NASCAR Cup Series
By Staff Report
4 Minute Read
The Daytona 500 will kick off the 2021 NASCAR Cup Series season and feature a mix of new teams like Michael Jordan’s 23XI Racing along with more established units such as Hendrick Motorsports, home to defending series champion Chase Elliott.
This year’s Daytona 500, the 63rd running of The Great American Race, is scheduled for Sunday, Feb. 14, with a start time of 2:30 p.m. ET. TV coverage will be on FOX, with live streaming on FOX Sports Go and the radio call on MRN.
The Daytona 500 culminates Speedweeks, a full schedule of practice, qualifying and racing that includes action from all three NASCAR national series, as well as the ARCA Menards Series. Below is all you need to know for watching the Daytona 500, NASCAR’s crown jewel race:
The FOX broadcast will feature a new voice in the booth as former Cup Series driver Clint Bowyer joins NASCAR Hall of Famer Jeff Gordon and veteran play-by-play announcer Mike Joy. FOX is returning to a three-person booth after one year with a two-man setup following the retirement of Darrell Waltrip.
Bowyer and Gordon developed a rapport during broadcasts of the eNASCAR iRacing Pro Invitational Series last season when NASCAR paused due to the COVID-19 pandemic. FOX is looking to bring that banter over to NASCAR broadcasts as anticipation builds for the unpredictable Bowyer’s booth debut.
Larry McReynolds, America’s favorite crew chief, will continue to provide analysis for the FOX Sports booth from the network’s Charlotte studios.
The Daytona 500 culminates Daytona Speedweeks presented by Advent Health, six days of NASCAR action that starts on Tuesday, Feb. 9 with the Busch Clash at Daytona. The 43rd annual exhibition race will run on the 14-turn, 3.61-mile Daytona Road Course for the first time, and it will start under the lights at 7 p.m. ET on FS1. NASCAR drivers can qualify for the Busch Clash in a number of different ways.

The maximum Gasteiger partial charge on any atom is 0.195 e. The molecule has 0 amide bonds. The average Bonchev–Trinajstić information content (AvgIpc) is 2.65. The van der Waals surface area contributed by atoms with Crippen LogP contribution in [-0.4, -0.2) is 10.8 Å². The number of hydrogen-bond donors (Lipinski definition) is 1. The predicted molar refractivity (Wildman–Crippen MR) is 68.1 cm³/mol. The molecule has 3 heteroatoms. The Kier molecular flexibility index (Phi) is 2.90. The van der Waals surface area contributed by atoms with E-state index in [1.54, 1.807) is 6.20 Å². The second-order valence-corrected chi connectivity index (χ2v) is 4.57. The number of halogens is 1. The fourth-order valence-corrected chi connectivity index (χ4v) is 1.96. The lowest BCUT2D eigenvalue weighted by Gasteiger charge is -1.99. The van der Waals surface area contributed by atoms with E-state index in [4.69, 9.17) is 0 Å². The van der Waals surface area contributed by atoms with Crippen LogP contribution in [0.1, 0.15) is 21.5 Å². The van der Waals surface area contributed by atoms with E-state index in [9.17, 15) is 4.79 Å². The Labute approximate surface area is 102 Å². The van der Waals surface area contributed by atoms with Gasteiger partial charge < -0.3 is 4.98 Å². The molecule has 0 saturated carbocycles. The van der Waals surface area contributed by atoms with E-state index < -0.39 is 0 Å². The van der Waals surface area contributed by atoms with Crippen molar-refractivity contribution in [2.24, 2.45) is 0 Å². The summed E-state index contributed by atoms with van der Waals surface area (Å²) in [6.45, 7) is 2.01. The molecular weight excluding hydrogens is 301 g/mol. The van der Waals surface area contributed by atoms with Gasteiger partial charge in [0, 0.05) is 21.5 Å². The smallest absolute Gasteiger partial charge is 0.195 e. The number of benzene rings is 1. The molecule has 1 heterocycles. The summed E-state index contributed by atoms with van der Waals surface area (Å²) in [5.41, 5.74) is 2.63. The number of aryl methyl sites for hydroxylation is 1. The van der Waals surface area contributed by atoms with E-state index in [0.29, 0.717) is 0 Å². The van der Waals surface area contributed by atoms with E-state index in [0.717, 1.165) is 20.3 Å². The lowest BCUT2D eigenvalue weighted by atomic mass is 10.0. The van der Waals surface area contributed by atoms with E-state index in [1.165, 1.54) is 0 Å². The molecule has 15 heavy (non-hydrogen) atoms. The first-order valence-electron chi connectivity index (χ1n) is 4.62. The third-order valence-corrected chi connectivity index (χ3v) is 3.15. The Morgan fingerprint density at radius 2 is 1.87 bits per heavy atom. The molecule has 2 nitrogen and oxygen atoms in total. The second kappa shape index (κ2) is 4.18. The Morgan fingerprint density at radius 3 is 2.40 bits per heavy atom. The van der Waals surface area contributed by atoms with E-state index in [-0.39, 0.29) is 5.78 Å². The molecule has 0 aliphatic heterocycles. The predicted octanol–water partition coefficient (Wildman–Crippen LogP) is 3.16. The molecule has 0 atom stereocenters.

Practices and qualifying sessions will return at Daytona. Last season, practices were canceled and lineups were set first by draw and then by a mathematical formula during the COVID-19 pandemic. This season, there will be practice and qualifying at select events, including the Daytona 500, as NASCAR continues to work with state, local and federal officials to ensure the safety of its competitors and spectators.
Here’s a look at the full Cup Series schedule of events for Speedweeks:
Setting the lineup is different for the Daytona 500 than any other NASCAR national series event. Busch Pole Qualifying, set for 7 p.m. ET Wednesday, Feb. 10, on FS1, will determine the front row for the main event. The two fastest times from single-car qualifying will line up on Row 1 on Sunday for the Daytona 500.
The rest of the lineup will mostly be determined by results of Thursday’s Bluegreen Vacations Duels, starting at 7 p.m. ET on FS1. The winner of Duel 1 will line up in Row 2 behind the polesitter, with subsequent finishers in Duel 1 filling the odd-numbered slots throughout the 40-car field.
Meanwhile, the winner of Duel 2 will line up in Row 2 behind the second-fastest car in qualifying, with subsequent Duel 2 finishers filling out the rest of the even-numbered slots. The top Open (non-chartered) cars in Duel 1 and Duel 2 will fill the next slots, with any remaining open spots being filled by the best qualifiers.
All of this will lead to a full lineup for Sunday’s Daytona 500 at 2:30 p.m. ET on FOX.
This Daytona 500 entry list is unofficial and subject to change:
* = Will likely need to race way into Daytona 500